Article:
11. The follow-up question(s). Ask a question and you may get a somewhat solid, somewhat thorough, and somewhat convincing answer. Keep pressing, though, and somewhat solid answers and arguments break down.

    Even simply asking "why" a few more times can open the door for whole new paths of insight for the buyer. Like the example in this article, you can bring insight to the underlying cause of the problem and create a better and more durable solution.

These types of questions lead buyers to say (or, at least, think) things like, "Well, I wasn’t thinking of it like that." When they do, you’ve helped them achieve cognitive reframing: influencing the way they think and what they believe.

Influence buyers’ thinking with your thoughtful inquiry and you can then influence their agendas for action. The trend in selling has been to do this only through advocacy. Now you know how to do it with inquiry as well.

Additional Reading
A New Way to Collaborate with Buyers

The more sophisticated and advanced sellers become, the more they make selling about conversations and collaboration, not presentations and pitching. Even their presentations become interactive collaborations when done right.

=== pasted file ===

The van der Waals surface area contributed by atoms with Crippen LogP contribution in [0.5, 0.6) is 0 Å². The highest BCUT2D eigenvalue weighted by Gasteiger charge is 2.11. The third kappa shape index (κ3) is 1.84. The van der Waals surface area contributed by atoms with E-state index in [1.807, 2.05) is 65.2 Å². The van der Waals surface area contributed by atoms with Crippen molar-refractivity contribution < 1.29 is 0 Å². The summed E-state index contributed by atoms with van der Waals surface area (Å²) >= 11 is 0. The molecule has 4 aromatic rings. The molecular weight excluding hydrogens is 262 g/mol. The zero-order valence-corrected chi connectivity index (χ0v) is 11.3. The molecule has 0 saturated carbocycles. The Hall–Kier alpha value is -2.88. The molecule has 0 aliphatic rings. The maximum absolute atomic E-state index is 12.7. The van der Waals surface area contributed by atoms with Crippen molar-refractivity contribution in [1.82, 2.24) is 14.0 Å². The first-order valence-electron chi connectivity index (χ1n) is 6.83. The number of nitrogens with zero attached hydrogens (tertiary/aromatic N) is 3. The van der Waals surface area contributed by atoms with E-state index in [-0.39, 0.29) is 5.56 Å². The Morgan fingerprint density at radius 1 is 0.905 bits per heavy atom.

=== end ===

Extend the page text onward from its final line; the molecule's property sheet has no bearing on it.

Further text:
Cognitive Reframing: How to Get Buyers Off Auto-Pilot

The classic selling model has taught sellers to uncover needs and craft compelling solutions. It goes something like this: the buyer needs something and asks for it. You provide it. It's straightforward, but buyers are operating in their comfort zone.

What is Consultative Selling?

Since Mack Hanan coined the term in 1970, consultative selling has been the most widely accepted—and most pursued—sales approach. The approach is characterized as understanding buyer needs and positioning offerings as solutions to problems.

While this has been the go-to approach for many sellers, massive changes in buying technology and the vast amount of information on the internet is significantly changing how buyers buy at an unprecedented pace.